where: β0, β1, β2, β3, β4, and β5 are the coefficients to be estimated, while:
  • Y i w is the cumulative number of the new infection cases, occurring in a region, i during the time comprised within the (black) window, w;
  • T i w is the sum of inbound and outbound tourists for a given region, i , during the aforementioned window, w ;
  • D i is the population density for each region, i , measured as the number of inhabitants per km2;
  • H i is the healthcare expenditure for the region, i , expressed as a percentage of the region’s GDP;
  • O i is the ratio between the total population and the population over the age of 65;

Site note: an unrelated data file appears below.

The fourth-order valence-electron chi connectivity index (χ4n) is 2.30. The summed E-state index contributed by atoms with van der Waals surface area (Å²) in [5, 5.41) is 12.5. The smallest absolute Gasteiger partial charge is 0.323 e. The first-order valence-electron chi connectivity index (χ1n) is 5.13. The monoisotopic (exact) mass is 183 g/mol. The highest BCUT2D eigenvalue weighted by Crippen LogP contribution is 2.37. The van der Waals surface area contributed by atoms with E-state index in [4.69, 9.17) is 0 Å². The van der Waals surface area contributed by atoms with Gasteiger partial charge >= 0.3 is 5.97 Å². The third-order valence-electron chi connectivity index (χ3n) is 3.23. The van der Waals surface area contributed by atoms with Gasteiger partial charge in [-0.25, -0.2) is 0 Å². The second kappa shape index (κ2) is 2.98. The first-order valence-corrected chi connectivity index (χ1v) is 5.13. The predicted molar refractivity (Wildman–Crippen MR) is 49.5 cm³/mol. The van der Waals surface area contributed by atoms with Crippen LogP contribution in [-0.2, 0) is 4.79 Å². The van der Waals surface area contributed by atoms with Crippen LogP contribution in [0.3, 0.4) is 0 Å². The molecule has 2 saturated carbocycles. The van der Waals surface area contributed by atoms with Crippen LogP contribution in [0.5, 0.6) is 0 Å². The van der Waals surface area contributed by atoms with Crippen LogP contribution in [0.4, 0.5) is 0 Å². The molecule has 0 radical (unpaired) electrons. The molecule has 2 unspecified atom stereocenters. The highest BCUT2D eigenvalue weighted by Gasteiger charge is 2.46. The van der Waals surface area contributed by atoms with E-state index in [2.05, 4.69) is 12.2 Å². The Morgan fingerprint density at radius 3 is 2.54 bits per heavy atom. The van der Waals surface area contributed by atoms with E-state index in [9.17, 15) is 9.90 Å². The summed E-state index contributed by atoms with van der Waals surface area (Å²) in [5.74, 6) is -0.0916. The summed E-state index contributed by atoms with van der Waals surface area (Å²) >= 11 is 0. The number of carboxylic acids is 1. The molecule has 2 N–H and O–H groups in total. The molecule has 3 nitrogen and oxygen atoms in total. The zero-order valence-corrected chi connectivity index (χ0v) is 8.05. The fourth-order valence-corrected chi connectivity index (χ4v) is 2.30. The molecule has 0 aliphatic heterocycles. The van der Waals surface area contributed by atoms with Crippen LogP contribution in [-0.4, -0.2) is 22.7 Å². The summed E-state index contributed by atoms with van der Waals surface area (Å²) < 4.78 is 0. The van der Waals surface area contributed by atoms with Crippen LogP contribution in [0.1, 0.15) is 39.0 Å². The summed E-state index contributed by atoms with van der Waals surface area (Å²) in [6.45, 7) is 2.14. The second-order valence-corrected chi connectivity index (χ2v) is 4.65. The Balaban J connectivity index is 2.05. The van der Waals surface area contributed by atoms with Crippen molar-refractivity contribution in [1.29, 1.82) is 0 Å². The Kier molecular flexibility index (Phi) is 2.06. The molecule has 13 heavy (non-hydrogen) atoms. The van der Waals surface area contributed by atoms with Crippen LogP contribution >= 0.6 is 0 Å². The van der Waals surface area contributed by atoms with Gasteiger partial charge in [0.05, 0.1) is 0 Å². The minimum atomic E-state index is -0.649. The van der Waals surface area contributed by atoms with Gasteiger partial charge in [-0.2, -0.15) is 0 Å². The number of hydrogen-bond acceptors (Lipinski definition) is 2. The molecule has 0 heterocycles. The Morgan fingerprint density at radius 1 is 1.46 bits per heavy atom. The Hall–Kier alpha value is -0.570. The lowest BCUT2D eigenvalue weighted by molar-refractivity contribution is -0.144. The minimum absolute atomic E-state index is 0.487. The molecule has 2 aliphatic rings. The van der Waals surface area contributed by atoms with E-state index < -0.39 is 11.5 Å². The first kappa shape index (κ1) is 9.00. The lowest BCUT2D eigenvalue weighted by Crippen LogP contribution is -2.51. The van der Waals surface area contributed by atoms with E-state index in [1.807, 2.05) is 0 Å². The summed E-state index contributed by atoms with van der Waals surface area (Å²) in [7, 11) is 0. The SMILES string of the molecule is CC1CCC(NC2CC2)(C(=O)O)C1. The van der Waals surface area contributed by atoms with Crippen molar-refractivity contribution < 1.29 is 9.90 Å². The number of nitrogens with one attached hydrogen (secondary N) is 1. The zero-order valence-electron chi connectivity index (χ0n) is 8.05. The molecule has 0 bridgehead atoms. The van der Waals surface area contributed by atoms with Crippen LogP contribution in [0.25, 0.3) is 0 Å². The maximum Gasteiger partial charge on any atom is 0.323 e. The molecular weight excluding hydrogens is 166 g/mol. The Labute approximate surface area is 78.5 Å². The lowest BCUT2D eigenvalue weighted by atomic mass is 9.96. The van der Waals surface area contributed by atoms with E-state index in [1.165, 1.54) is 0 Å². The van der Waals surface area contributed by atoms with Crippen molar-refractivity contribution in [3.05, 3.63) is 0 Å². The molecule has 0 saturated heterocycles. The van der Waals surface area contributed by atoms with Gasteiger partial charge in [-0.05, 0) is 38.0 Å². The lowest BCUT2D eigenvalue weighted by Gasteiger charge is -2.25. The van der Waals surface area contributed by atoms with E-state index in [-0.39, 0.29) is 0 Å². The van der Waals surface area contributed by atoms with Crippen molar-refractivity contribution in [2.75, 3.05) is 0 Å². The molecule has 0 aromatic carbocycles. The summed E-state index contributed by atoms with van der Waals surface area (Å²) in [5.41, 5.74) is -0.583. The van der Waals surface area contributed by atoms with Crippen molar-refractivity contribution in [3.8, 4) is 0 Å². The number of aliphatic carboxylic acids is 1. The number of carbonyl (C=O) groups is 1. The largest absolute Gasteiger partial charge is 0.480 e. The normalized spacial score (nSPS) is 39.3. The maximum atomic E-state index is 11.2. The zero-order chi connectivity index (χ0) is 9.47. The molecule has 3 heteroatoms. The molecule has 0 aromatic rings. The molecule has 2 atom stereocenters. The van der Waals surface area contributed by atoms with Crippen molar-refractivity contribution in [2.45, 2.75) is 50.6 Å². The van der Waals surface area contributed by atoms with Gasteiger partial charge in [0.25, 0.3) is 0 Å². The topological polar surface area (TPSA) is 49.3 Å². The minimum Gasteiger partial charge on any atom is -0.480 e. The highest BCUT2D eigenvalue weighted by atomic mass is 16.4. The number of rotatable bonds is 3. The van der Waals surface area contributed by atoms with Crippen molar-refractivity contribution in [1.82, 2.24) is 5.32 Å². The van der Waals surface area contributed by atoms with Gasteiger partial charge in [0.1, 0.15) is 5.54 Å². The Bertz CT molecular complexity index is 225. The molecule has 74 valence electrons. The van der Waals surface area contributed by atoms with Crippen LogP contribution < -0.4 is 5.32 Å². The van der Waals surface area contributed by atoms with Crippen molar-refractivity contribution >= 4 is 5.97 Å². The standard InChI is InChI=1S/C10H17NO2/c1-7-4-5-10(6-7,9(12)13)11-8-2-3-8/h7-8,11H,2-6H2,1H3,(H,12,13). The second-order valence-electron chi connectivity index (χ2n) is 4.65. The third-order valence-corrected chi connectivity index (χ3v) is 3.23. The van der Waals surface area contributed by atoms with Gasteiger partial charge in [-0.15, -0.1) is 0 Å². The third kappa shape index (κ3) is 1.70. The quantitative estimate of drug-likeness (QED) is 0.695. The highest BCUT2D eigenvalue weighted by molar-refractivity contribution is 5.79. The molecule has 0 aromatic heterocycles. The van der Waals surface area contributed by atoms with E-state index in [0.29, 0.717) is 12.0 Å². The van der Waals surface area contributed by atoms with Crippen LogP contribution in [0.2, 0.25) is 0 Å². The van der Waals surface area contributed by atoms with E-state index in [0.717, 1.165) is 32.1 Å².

• A i is a variable that takes into account the area to which a given region belongs, as shown in Table 2;
  • l n stands for the natural logarithm. We used logarithms at the right-hand side of the formula above, in accordance with the model proposed in [15], where this choice is mainly motivated by an increase in the performance prediction.
The results coming from the solution of this model will be presented in Section 3, where the predictions of the number of infected people will be delivered along with a comparison of those predictions to the number of the persons who actually got infected during that period in any given considered region.
Nonetheless, much of the interest in using this method relies upon its ability to properly estimate the involved coefficients, thus revealing how significant each of them is. To better discuss this issue, we present Table 2, which should be interpreted as follows.